When the Korean War broke out in June 1950, the only Royal Navy carrier able to respond was the Colossus class HMS Theseus with her complement of piston-engined Sea Furies and Fireflies. When this became known, the British press went without a blink from berating the government for it's “sell-out” purchase of the American Panthers to berating them for not being able to deploy them to a war zone. The government didn't need much prompting anyway: completion of Eagle and Ark Royal was given “super priority” status at the expense of the Centaur class carriers then in build, and after a hasty work up, Eagle deployed to Korea in March 1951, Ark Royal following in January 1952. Although the two ships were unable to maintain a continuous presence, requiring the deployment of Colossus class carriers to fill the gaps, they still made an extremely valuable contribution.


Ironically, despite having been bought as fighters, the Fleet Air Arm Panthers spent most of their time in Korea on ground attack duties which could and were carried out with equal facility by the piston-engined aircraft they'd replaced. The swept-wing MiG-15 had made it's shock appearance, and the general feeling was that any straight-winged jet was no match for it. However this didn't stop the Panther pilots from scoring thirteen kills during the war, one of which, a MiG-15 downed by captain Peter Tremayne of 738 Sqn in May 1951, was the Fleet Air Arm's first jet-on-jet victory.


The period after Korea saw more big changes for the Royal Navy's carriers. Although operations with Eagle and Ark Royal were successful, they also suffered from a high landing accident rate, and  it became clear that the new technology of angled decks was the way forward for jet operations. The Prospect of reconstructing the recently completed Eagles was regarded with some enthusiasm by many in the Royal Navy, but this wasn't shared by the Government, who, still applying Brokensha, decreed that the future for British carrier aviation lay in small ships. The purchase of the last two  Majestic class light carriers Hercules and Leviathan with an interim angled deck arrangement involving minimal reconstruction was authorised, followed by the completion of the stalled Centaurs to a new angled deck design.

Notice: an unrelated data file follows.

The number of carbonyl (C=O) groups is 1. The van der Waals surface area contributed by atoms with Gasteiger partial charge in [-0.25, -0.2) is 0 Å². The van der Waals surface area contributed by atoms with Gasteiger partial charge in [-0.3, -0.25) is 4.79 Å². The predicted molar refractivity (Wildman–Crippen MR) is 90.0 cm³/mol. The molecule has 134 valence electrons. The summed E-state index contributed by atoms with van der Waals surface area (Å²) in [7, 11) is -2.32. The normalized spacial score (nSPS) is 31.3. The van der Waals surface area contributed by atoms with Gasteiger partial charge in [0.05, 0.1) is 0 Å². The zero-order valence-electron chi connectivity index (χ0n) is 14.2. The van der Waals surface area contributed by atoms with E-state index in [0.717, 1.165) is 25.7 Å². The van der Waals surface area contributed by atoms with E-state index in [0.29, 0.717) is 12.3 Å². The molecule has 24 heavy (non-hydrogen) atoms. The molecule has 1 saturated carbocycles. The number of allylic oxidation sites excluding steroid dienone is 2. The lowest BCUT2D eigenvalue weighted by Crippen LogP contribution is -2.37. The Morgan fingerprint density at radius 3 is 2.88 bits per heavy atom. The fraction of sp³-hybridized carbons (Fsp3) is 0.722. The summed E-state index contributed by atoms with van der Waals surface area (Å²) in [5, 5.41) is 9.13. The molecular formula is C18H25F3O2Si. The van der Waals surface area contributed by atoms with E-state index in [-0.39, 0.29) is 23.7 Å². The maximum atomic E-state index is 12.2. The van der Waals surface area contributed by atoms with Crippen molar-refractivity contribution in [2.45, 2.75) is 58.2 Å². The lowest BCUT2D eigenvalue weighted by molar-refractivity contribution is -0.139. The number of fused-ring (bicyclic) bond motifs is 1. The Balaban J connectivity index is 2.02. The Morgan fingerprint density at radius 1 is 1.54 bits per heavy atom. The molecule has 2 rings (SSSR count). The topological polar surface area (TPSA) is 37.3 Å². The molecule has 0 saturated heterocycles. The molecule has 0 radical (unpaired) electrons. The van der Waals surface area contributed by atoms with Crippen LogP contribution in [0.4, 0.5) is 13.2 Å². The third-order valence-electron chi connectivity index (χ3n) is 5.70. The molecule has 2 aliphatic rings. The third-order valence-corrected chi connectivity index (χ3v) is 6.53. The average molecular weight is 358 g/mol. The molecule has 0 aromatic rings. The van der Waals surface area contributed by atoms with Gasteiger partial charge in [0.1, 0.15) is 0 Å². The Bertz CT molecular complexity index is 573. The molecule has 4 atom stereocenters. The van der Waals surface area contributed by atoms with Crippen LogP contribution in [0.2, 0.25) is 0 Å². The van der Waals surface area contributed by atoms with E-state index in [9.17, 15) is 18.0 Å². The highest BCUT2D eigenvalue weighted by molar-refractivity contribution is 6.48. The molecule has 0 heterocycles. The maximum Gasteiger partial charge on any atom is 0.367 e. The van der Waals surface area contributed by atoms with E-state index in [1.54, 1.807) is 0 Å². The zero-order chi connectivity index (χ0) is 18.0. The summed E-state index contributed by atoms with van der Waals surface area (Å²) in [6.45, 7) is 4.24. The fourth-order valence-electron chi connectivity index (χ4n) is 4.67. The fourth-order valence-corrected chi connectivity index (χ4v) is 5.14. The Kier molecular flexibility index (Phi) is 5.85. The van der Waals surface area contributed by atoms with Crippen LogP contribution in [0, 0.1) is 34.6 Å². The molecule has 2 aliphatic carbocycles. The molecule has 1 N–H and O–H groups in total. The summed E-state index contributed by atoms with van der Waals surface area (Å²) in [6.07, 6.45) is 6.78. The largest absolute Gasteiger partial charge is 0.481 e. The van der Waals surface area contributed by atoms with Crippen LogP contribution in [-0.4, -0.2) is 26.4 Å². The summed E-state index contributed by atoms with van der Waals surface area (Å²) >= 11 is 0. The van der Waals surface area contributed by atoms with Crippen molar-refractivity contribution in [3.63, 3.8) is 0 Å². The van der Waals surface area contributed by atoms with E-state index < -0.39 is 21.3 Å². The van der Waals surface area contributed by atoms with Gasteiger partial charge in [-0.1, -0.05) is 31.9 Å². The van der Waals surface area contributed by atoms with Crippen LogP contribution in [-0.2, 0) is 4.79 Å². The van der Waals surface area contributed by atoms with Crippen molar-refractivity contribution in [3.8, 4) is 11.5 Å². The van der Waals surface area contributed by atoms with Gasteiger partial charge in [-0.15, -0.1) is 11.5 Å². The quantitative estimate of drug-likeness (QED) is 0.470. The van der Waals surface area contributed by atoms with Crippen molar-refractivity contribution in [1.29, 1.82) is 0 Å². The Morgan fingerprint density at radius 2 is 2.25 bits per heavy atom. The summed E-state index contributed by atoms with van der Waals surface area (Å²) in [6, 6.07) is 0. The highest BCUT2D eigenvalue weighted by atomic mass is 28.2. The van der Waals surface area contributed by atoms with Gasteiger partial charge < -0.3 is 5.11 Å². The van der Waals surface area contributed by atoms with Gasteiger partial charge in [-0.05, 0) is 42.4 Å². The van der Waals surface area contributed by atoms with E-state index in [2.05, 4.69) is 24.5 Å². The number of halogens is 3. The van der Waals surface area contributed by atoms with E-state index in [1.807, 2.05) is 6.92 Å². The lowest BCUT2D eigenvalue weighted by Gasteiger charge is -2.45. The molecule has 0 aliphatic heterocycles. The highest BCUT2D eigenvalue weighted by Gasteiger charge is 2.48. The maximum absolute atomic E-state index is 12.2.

The future was limited for the Panthers too. The appearance of the MiG-15 over Korea had caused all orders for the Panther to be immediately converted into orders for it's swept-wing Tay-powered successor, the F9F-6 Cougar, and these, as Cougar FGA.1s (also built by Gloster) began arriving from 1954. The Cougar's landing speed was even higher than the Panther's so these aircraft were restricted to the new angled deck carriers as they came into service, with the Panthers soldiering on on the straight-deck Eagle and Ark Royal until there were enough of the former to replace them. It was originally envisaged that this state of affairs would last until 1959, but in 1956 came the surprise decision to convert Eagle and Ark Royal to helicopter-carrying commando carriers for the Suez adventure, and so the Panther's FAA career as a fighter came to an abrupt end. It wasn't the complete end of the story though, for the FAA, feeling that it's Sea Vampire T.22s were less than representative of a modern jet, campaigned successfully for many of the Panther airframes to be re-built as two-seat trainers, these Panther T.3s giving sterling service until the last one was retired in 1980. It was by no means the end of Grumman's involvement with Gloster either, but that's another story...


The aircraft depicted by the model is a Panther FGA.1 flown by 738 Squadron FAA from HMS Eagle during the Korean War. FAA Panthers were fitted to fire up to sixteen British RP.3 rockets (the so-called “60lb” RP) rather than the six 5” HVARs of the original American aircraft. Although an individual RP.3 was less destructive than an HVAR, the increased combat persistence of the British warload was often greatly appreciated in close air support situations. Supply of munitions of all kinds was a problem for British forces during the war, and these rockets seem to be from a batch that were assembled from RN-held motors fitted with warheads taken from an RAF stockpile in Aden, hence the mismatch between the relatively pristine motors and the rusty warheads.